A Critical Sociology of International Expertise: The Case of International Democracy Assistance

Michael Christensen


If the so-called Arab Spring taught scholars of democracy anything, it was that the dynamic processes of democratization are difficult to explain and even more difficult to predict. At the end of 2009, very few Western commentators and foreign policy “experts” publicly suggested that the authoritarian governments of Tunisia, Libya, or Egypt were in danger of being ousted by democratic revolutions, and just as the West was celebrating the “Arab Spring”, many were equally surprised by the rapid deterioration of democratic conditions in these same countries. This gap between expert knowledge and political events was not only present among academic or media experts but also among professional policy experts working in international organizations specifically committed to assisting democratic movements, including the movements in Tunisia, Libya, and Egypt. Of course, a few years earlier, some of these same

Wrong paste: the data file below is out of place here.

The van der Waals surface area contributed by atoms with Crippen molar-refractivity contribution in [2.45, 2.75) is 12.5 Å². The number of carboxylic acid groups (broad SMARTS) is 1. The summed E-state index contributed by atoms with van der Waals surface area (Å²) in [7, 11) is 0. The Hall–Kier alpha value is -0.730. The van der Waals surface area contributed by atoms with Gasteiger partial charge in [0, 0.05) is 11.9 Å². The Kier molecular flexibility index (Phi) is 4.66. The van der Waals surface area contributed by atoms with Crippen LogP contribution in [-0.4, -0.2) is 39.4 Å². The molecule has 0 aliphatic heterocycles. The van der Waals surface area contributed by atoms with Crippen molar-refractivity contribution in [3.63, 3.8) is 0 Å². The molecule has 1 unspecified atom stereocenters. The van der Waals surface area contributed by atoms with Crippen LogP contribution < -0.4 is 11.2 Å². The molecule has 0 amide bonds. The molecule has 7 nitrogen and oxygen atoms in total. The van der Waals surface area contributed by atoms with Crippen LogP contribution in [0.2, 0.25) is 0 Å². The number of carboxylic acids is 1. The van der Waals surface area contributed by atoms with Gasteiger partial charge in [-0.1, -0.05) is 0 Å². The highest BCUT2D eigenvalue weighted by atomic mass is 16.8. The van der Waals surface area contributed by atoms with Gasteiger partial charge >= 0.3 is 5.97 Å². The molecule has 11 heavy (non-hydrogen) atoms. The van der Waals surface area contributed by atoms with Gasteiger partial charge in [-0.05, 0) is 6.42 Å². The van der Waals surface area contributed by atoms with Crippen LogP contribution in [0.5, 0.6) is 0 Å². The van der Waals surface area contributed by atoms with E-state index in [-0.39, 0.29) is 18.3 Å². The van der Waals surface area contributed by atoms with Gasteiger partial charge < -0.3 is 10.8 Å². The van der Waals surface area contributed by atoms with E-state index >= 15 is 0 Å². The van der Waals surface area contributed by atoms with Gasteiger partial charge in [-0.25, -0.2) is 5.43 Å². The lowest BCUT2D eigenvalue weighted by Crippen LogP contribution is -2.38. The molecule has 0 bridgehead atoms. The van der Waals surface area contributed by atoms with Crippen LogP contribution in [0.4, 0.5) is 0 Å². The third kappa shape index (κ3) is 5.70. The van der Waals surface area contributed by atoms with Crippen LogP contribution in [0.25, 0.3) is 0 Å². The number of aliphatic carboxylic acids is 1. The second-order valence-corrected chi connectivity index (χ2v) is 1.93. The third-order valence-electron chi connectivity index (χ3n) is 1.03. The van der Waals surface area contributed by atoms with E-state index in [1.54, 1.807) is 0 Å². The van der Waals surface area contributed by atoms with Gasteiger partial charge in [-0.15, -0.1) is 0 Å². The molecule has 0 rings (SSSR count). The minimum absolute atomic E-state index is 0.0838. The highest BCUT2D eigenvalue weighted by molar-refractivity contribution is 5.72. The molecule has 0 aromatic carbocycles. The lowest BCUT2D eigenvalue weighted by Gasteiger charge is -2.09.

M. Christensen (*)

Department of Sociology, York University, Toronto, ON, Canada © The Author(s) 2017

F. Kurasawa (ed.), Interrogating the Social,

DOI 10.1007/978-3-319-59948-9_7

democracy assistance organizations hailed democratic elections in Iraq, Ukraine, and Georgia, only to see democracy falter in these countries shortly thereafter. Considering these apparent miscalculations, as well as the long tradition of Western governments’ ambivalence or even resistance to democratic movements in the global South, democratic activists around the world would be justified in asking whether democracy “experts” from Western countries such as the United States are, in fact, committed to a vision of democracy that best reflects the interests and perspectives of large international organizations.